Cost of Delay
The partial derivative of how money changes as a function of time.
Last week’s paper on Software Development Waste prompted me to look into the Cost of Delay model, a concept introduced by Don Reinertsen in the book Principles of Product Development Flow. Cost of Delay is a method for calculating the monetary value of potential product investments that is fairly well known within Lean-Agile circles. I have recently met several engineering leaders who use Cost of Delay to justify investments in improving developer experience, so I wanted to learn more.
My summary of Cost of Delay
This summary is based on Don Reinertsen’s book and several related talks.
We’ve all heard the aphorism “time is money”, but how does time impact money when it comes to delaying the release of new products or improvements?
Cost of Delay (CoD) is a quantitative model for addressing this question. Described by Don Reinertson as the “partial derivative of lifecycle profit with respect to a change in the availability of a product”, CoD is the partial derivative of how money changes as a function of time, in terms of dollars per unit time. (e.g., “$10,000 per month). In layman’s terms, CoD transforms “change in time” into “change in money”.
A core principle behind this model is that profit depends on availability. That is, the realizable profit from a product depends on when it becomes available, therefore, prioritization decisions can be made based on monetary value. For example, if you have two products, how do you decide which of them to prioritize? The answer — assuming equal costs to build — is that you would delay the product with lower CoD in order to service the one with higher CoD.
CoD can also help determine the monetary impact of deferring products or improvements that are being given lesser priority. In other words, opportunity cost. This is where I’ve seen it being used by engineering leaders.
Applying Cost of Delay to engineering
Most engineering organizations’ primary focus is to deliver value to customers. As a result, internal problems are deferred and slowly pile up.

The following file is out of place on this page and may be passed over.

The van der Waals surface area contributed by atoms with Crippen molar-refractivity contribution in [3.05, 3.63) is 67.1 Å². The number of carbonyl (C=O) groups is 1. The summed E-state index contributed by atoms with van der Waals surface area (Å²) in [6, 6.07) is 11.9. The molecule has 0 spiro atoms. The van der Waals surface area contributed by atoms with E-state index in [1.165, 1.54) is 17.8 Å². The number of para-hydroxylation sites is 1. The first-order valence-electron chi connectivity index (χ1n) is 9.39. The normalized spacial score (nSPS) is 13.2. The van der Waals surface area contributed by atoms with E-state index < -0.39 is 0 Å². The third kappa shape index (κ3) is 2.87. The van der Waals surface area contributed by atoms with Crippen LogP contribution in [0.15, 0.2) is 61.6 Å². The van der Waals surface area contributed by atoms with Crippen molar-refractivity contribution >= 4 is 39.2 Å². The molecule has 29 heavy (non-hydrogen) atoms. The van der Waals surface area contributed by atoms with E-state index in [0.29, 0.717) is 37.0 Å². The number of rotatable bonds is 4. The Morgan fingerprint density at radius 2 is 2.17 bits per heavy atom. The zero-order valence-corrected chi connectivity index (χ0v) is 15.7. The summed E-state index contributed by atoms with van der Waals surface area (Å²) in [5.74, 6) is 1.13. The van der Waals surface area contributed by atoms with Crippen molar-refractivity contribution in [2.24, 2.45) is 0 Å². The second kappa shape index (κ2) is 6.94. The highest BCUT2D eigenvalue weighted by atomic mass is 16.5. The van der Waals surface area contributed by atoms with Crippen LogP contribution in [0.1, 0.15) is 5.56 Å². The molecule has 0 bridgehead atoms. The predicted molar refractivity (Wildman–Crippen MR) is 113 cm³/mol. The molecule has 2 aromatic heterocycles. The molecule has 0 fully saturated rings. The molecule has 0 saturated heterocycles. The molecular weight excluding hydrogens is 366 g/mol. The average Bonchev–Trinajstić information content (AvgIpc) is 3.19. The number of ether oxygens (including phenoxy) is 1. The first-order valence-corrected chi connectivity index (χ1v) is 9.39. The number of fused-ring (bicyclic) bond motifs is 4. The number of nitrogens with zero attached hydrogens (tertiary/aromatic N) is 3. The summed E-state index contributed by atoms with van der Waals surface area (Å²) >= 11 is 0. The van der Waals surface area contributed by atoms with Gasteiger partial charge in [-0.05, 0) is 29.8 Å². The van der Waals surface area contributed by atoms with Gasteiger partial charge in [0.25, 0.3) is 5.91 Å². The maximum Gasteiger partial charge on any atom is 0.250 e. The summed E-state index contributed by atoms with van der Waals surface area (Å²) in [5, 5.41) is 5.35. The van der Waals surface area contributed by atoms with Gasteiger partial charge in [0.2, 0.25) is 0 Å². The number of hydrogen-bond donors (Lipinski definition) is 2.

Last week’s paper on Software Development Waste highlighted factors such as technical debt, inefficient tools, and difficult frameworks or libraries as common areas of waste in software development. Developers and leaders regularly experience the pain of these problems, yet are often unable to convey the importance of addressing them to business stakeholders and executives.
CoD can help engineering leaders garner support for internal improvements by presenting them in monetary terms that matter to the business. For example, Crystal Hirschorn from Snyk’s Platform group regularly uses CoD calculation to get support for initiatives. “We calculate the cost: how many engineers we have and their salaries, and tools we’re running for a period of time. Then we look at what the business impact would be if we, for example, reduce build times from 40 minutes to 20 minutes.”
As Crystal’s example shows, CoD may be useful for gaining support for projects that stakeholders may otherwise not realize the value of. Developers often complain about the lack of time spent on technical debt, saying for example: “It's frustrating how little time we're spending on technical debt, it feels like product managers only want to ship features.” The CoD model may provide a path for rational, sustainable investments in developer experience.
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